What are the taxes on a 401(k) distribution?
The answer here depends on your situation and reason for taking a distribution. Whether you’re moving money to a new retirement plan, taking money out for retirement, or making a withdrawal to pay expenses, you’ll want to understand the tax implications of your 401(k) distribution.
Moving the money to a new plan, such as an IRA or a new employer 401(k) is known as a rollover. This type of move can be taxable if the money is sent to you versus the financial institution.
- If you’re moving your retirement savings funds to a new plan through a direct rollover, no tax reporting is necessary.
- If your plan is sending you the money first (an indirect rollover), there’s more to the story.
Find out more about both direct and indirect rollovers in our 401(k) rollover to IRA article.
What if you’re not rolling over your 401(k) and it is simply time to use the funds? Read on and we’ll outline everything else you need to know about taxes on a 401(k) distribution.
When can you withdraw from a 401(k)?
Retirement plans are designed so that you can use the money when you reach retirement. For this reason, rules restrict you from taking distributions before age 59½. You can take money out before you reach that age. However, that generally means you’ll have a 10% additional tax penalty unless you meet one of the exceptions such as taking a 401(k) withdrawal due to coronavirus impacts.
If you’re taking out funds from your retirement account prior to 59½ (and the coronavirus exception or other exceptions don’t apply), use IRS Form 5329 to report the amount of 10% additional tax you owe on an early distribution or to claim an exception to the 10% additional tax.
Find additional exceptions in the Form 5329 Instructions.
401(k) distribution tax form
When you take a distribution from your 401(k), your retirement plan will send you a Form 1099-R. This tax form shows how much you withdrew overall and the 20% in federal taxes withheld from the distribution. This tax form for 401(k) distribution is sent when you’ve made a distribution of $10 or more.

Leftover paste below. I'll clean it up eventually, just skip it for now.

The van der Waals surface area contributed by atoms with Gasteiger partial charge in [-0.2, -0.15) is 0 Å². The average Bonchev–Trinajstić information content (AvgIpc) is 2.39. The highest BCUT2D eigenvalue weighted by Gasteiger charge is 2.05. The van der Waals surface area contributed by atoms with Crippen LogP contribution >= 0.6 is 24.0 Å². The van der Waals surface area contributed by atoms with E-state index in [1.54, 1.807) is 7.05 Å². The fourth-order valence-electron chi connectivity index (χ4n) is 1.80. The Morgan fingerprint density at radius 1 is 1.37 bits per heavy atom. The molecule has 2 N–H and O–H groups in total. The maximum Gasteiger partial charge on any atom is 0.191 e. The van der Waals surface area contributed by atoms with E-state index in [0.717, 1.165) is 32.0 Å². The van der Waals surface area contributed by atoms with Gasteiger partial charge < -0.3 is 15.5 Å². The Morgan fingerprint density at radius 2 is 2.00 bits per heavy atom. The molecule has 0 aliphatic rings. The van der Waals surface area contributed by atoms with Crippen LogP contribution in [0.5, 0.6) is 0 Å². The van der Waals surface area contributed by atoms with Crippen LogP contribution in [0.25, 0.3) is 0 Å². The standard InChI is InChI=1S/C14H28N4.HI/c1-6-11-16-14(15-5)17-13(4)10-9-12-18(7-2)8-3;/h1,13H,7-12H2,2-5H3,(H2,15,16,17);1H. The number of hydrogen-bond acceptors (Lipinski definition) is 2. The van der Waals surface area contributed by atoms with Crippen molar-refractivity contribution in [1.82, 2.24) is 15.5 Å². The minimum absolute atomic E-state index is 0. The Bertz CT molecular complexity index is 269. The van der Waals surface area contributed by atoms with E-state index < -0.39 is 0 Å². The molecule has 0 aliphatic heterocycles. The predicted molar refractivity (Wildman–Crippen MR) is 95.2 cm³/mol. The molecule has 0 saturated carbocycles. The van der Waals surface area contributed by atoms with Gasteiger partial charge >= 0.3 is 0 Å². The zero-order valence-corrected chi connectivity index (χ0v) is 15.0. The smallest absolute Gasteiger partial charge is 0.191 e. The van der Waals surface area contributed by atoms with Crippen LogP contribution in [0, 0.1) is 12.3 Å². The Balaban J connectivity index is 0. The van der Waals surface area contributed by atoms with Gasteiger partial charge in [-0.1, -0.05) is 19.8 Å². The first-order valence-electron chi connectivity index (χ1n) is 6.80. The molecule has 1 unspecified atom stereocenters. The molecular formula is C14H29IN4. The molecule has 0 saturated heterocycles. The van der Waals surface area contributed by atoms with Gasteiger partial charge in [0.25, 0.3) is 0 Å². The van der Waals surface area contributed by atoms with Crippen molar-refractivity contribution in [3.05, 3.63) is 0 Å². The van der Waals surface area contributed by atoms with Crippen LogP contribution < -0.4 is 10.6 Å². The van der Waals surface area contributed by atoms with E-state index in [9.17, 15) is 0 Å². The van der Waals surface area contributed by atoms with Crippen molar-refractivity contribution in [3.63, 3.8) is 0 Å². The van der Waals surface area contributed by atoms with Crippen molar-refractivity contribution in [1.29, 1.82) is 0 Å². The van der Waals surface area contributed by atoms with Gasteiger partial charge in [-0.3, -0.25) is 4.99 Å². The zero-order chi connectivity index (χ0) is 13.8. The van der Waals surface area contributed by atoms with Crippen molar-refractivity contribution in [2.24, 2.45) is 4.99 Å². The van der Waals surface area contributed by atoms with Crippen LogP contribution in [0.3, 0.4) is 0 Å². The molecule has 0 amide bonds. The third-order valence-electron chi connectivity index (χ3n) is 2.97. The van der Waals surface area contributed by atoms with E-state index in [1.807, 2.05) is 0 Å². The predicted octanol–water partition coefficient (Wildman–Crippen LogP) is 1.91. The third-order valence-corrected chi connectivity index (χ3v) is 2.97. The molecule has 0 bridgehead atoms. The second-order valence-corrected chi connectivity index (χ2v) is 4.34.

How does a 401(k) withdrawal affect your tax return?
Once you start withdrawing from your 401(k) or traditional IRA, your withdrawals are taxed as ordinary income. You’ll report the taxable part of your distribution directly on your Form 1040.
Keep in mind, the tax considerations for a Roth 401(k) or Roth IRA are different. To find see the difference side-by-side, check out this table from the IRS.
Do you pay taxes twice on 401(k) withdrawals?
We see this question on occasion and understand why it may seem this way. But, no, you don’t pay taxes twice on 401(k) withdrawals. With the 20% withholding on your distribution, you’re essentially paying part of your taxes upfront.
Depending on your tax situation, the amount withheld might not be enough to cover your full tax liability. In that case, you’ll have to pay the rest of the tax when you file your return.
If the opposite is true and you’ve paid more than you owe, you’ll get a little back at tax time. Either way, you would not pay the same tax twice on your 401(k) withdrawal.
Need more help with 401(k) distribution taxes or other retirement account questions?
Tax laws for retirement savings accounts can get complicated. Don’t try to navigate complicated tax code yourself. Get help! Whether you use a tax pro at one of our H&R Block office locations or file online, we can help you maximize your tax savings.
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